Collaborative policy work provides backdrop for lasting community partnership in Peterborough County
In 2011, Peterborough County-City Health Unit led a community discussion forum on physical activity, sport and recreation that identified as a top priority, provision of affordable and accessible recreation programs to encourage physical activity among City and County residents. Further supported by position and policy statements on affordable access to recreation from Parks and Recreation Ontario and Canadian Parks and Recreation Association, the Health Unit set out exploring how to address this need in their community.
A common desire brings about a new policy
Tasked with leading the access to recreation (ATR) initiative, health promoter Janet Dawson reached out to parks and recreation staff from all nine of Peterborough County’s municipalities to form a working group to explore this issue.
The working group quickly came to the decision that collaborating to create a county-wide policy on ATR would be the most efficient way to improve access in their individual municipalities. With a policy in place, there would be support and rationale to make ATR a fundamental component of any municipal recreation program.
A hired consultant researched other ATR policies across Canada and drafted a policy for Peterborough County. At the end 2013, the policy was finalized with full support by all municipal partners to apply it locally.
On September 30, 2014 the final ATR policy was passed. All nine member municipalities passed ATR policies in less than nine months.
This collaborative approach to ATR has also resulted in improved alignment and coordination of programs and services among municipalities, while improving efficiencies and maximizing resources.
“We are now presenting a clear front across the County…” - MATRG member
Effective working relationships evolve into a formal partnership
Initially there was some reluctance to collaborate on a county-wide approach as they felt their differences were too great. However after conducting assessments of each of their programs and facilities, they quickly discovered that they were experiencing similar challenges and while there was variance in how and where programs are delivered, the overall vision was consistent.
The meetings and interactions of the working group had an added benefit of providing members the opportunity to network with colleagues in similar fields.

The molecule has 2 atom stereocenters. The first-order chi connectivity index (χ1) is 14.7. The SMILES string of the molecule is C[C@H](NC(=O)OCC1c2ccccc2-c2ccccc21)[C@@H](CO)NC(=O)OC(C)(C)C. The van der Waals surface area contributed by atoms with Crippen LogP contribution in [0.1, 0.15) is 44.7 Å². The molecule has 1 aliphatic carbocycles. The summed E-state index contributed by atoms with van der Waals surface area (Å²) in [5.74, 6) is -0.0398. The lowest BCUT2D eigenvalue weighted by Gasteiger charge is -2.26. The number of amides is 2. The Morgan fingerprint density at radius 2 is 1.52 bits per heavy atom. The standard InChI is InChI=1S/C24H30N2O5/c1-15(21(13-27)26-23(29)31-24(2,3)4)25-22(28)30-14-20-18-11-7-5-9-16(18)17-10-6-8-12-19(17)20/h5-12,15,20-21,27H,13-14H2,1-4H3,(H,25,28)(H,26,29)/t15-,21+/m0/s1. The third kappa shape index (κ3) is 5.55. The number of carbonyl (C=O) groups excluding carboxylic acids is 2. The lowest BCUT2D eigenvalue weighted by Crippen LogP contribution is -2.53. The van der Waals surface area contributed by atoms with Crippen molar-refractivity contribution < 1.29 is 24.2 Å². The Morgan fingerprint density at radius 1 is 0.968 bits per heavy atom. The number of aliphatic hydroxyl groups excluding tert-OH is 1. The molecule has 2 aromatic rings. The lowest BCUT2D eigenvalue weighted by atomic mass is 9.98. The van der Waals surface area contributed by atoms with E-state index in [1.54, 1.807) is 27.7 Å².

After completion of the ATR policy development, they agreed to continue to work collaboratively on an ATR strategy in Peterborough as well as addressing other topics and issues related to ATR, such as playground design/safety, healthy community design.
In June 2014, the nine member municipalities, the Health Unit, and the Ministry of Tourism, Culture and Sport held a planning day to formalize the group. They are officially called the Municipal Access to Recreation Group (MATRG) and they have a formal terms of reference and meet bi-monthly.
“Collaboration and networking are the strengths of the initiative, and having a stronger voice by working together.” - MATRG member
Peterborough’s Municipal Access to Recreation Group when all nine municipalities had a ratified ATR policy
Work continues after the ATR policy adoption
In August 2014, Peterborough’s Municipal Access to Recreation Group (MATRG) was successful in receiving a grant from the Ontario Sport and Recreation Communities Fund. This grant funds a 2-year project that will focus on access to recreation with all of the sporting and recreation groups/providers in the City and County. Year one will focus on a needs assessment and year two will focus on capacity building.
After the Health Unit presented a snapshot of playground injury data collected from the local hospital, the MATRG decided to conduct a review of current parks and playgrounds to determine where improvements were needed. In addition, the MATRG will be researching design guidelines for healthy parks and playspaces to support the development of future parks. It is anticipated that this work will result in a policy or charter that will be adopted by all MATRG members.
They are also conducting a process evaluation of the MATRG network and are working with a consultant to develop a comprehensive evaluation plan for the network.
“This initiative is helping place recreation in a positive light at the municipal level. Rather than being seen as a drain on the system, recreation is being talked about as giving vitality to the community, making it a good place to live. And the payback is so great in so many ways.” - MATRG member
Application of a Community Development Model to Develop Policies to Improve Access to Recreation (ATR) in Peterborough County – Report includes a draft copy of the policy that was used by every municipality
Canadian Sport for Life article, "Peterborough County: Changing the Landscape of Municipal Recreation"